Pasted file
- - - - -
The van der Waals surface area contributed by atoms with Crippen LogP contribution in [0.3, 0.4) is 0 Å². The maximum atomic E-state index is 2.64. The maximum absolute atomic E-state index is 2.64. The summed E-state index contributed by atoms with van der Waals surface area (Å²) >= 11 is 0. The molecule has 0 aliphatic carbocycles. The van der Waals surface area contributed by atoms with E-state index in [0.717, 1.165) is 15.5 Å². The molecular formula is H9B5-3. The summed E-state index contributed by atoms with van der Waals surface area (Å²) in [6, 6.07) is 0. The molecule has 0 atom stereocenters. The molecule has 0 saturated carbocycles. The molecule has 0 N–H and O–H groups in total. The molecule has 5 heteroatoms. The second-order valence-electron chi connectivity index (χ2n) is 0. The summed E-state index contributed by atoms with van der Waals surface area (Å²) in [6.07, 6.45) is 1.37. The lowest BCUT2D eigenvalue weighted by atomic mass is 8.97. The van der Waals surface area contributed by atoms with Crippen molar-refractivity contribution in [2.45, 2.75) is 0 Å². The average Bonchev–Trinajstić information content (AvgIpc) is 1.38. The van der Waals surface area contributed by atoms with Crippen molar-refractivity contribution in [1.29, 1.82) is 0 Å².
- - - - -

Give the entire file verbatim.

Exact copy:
The van der Waals surface area contributed by atoms with Crippen LogP contribution in [0.3, 0.4) is 0 Å². The maximum atomic E-state index is 2.64. The maximum absolute atomic E-state index is 2.64. The summed E-state index contributed by atoms with van der Waals surface area (Å²) >= 11 is 0. The molecule has 0 aliphatic carbocycles. The van der Waals surface area contributed by atoms with E-state index in [0.717, 1.165) is 15.5 Å². The molecular formula is H9B5-3. The summed E-state index contributed by atoms with van der Waals surface area (Å²) in [6, 6.07) is 0. The molecule has 0 atom stereocenters. The molecule has 0 saturated carbocycles. The molecule has 0 N–H and O–H groups in total. The molecule has 5 heteroatoms. The second-order valence-electron chi connectivity index (χ2n) is 0. The summed E-state index contributed by atoms with van der Waals surface area (Å²) in [6.07, 6.45) is 1.37. The lowest BCUT2D eigenvalue weighted by atomic mass is 8.97. The van der Waals surface area contributed by atoms with Crippen molar-refractivity contribution in [2.45, 2.75) is 0 Å². The average Bonchev–Trinajstić information content (AvgIpc) is 1.38. The van der Waals surface area contributed by atoms with Crippen molar-refractivity contribution in [1.29, 1.82) is 0 Å².